This historic book may have numerous typos, missing text or index. Purchasers can download a free scanned copy of the original book (without typos) from the publisher. 1884. Not illustrated. Excerpt: ... "To Me. Tobib Mathew: It is true my labors are now most set to have those works which I had formerly published, as that of Advancement of Learning, that of Henry VII., that of the Essays, being retractate and made more perfect, well translated into Latin by the help of some good pens which forsake me not. For these modern languages will, at one time or other, play the bankrupt with books; and since I have lost much time with this age, I would be glad, as God shall give me leave, to recover it with posterity. For the Essay of Friendship, while I took your speech of it for a cursory request, I took my promise for a compliment. But since you call for it, I shall perform it." In his letter to Father Fulgentdo, giving some account of his writings, he says:--"The Novum Organum should immediately follow; but my moral and political writings step in between as being more finished. These are, the History of King Henry VII., and the small book, which, in your language, you have called Sagni Morali, but I give it a graver title, that of Sermones Fideles, or Interiora Serum, and these Essays will not only be enlarged in number, but still more in substance." The nature of the Latin edition, and of the Essays in general, is thus stated by Archbishop Tenison:--"The Essays, or Counsels Civil and Moral, though a bywork also, do yet make up a book of greater weight by far than the Apothegms; and coming home to men's business and bosoms, his lordship entertained this persuasion concerning them, that the Latin volume might last as long as books should last. His lordship wrote them in the English tongue, and enlarged them as occasion served, and at last added to them the Colors of Good and Evil, which are likewise found in his book De Augmentis. The Latin translation of them was a wo...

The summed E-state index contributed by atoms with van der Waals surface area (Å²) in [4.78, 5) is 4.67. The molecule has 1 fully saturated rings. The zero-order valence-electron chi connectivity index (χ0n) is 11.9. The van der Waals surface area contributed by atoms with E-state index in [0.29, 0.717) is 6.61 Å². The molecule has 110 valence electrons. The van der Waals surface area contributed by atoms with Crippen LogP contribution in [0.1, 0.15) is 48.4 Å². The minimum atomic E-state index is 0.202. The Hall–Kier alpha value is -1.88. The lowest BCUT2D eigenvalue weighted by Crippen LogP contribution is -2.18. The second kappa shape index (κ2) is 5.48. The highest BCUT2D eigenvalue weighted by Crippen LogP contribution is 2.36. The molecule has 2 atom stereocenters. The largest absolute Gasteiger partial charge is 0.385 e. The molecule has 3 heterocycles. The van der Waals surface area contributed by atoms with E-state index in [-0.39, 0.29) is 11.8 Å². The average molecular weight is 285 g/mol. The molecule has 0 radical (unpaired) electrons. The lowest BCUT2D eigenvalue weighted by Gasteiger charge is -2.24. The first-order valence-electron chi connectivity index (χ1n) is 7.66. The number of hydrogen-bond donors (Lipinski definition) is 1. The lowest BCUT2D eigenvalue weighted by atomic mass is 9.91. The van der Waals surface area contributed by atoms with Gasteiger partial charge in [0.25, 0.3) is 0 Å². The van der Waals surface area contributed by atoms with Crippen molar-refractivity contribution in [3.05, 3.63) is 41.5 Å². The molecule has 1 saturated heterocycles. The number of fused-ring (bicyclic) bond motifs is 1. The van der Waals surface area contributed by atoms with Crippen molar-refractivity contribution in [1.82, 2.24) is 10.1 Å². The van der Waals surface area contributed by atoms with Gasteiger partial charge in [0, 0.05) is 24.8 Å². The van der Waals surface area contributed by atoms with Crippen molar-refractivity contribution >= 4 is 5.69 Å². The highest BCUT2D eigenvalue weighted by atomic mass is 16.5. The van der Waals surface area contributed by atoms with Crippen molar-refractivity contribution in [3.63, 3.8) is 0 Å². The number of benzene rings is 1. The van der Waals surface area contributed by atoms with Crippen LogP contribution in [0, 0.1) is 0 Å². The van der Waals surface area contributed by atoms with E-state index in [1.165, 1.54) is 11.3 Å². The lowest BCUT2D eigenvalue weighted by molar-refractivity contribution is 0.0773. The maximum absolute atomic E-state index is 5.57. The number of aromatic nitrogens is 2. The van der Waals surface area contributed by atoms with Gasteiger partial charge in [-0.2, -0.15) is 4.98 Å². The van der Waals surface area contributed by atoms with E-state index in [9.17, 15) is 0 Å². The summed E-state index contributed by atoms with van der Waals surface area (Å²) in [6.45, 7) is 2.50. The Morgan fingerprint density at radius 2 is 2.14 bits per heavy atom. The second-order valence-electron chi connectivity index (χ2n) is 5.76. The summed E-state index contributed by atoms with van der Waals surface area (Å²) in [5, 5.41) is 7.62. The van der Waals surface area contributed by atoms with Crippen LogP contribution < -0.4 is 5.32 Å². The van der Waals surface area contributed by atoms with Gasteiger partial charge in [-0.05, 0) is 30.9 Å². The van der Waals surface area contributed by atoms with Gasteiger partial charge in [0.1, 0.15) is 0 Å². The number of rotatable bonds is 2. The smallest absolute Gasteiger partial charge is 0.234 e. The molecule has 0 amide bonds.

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Francis Bacon, philosopher, essayist, lawyer and statesman, was born in London in 1561. He studied at Cambridge and was enrolled at Gray’s Inn in 1576. In 1584 he entered Parliament as the member for Melcombe Regis, subsequently representing other constituencies. Bacon made the acquaintance of the Earl of Essex, who endeavored to advance him in his career. Nevertheless, having been appointed to investigate the causes of Essex’s revolt in 1601, Bacon was largely responsible for the earl’s conviction. Bacon was appointed Solicitor-General in 1607 and was successively Attorney-General (1613), Lord Keeper (1617) and Lord Chancellor (1618). He was created Baron Verulam in 1618 and Viscount St. Albans in 1621. Later in that year he was charged with bribery and confessed that he had been guilty of ‘corruption and neglect’ but denied that he had ever perverted justice. He was deprived of the Great Seal, fined, imprisoned in the Tower and disabled from sitting in Parliament. Following his release, he retired to the family home at Gorhambury, Hertfordshire, and his remaining years were spent in literary and philosophical work. It was Bacon’s ambition to create a new system of philosophy to replace that of Aristotle, and he has been justly acclaimed as an inspiration to later scientists, rationalists and materialists. Of his philosophical works, the principal and best known are The Advancement of Learning, Novum Organum and De Augmentis. He also wrote several professional works including Maxims of the Law and Reading on the Statue of Uses. Of his literary writings the most important are the Essays (1597; issued in final form in 1625), De Sapientia Veterum, Apophthegms New and Old and a History of Henry VII. Francis Bacon died in 1626
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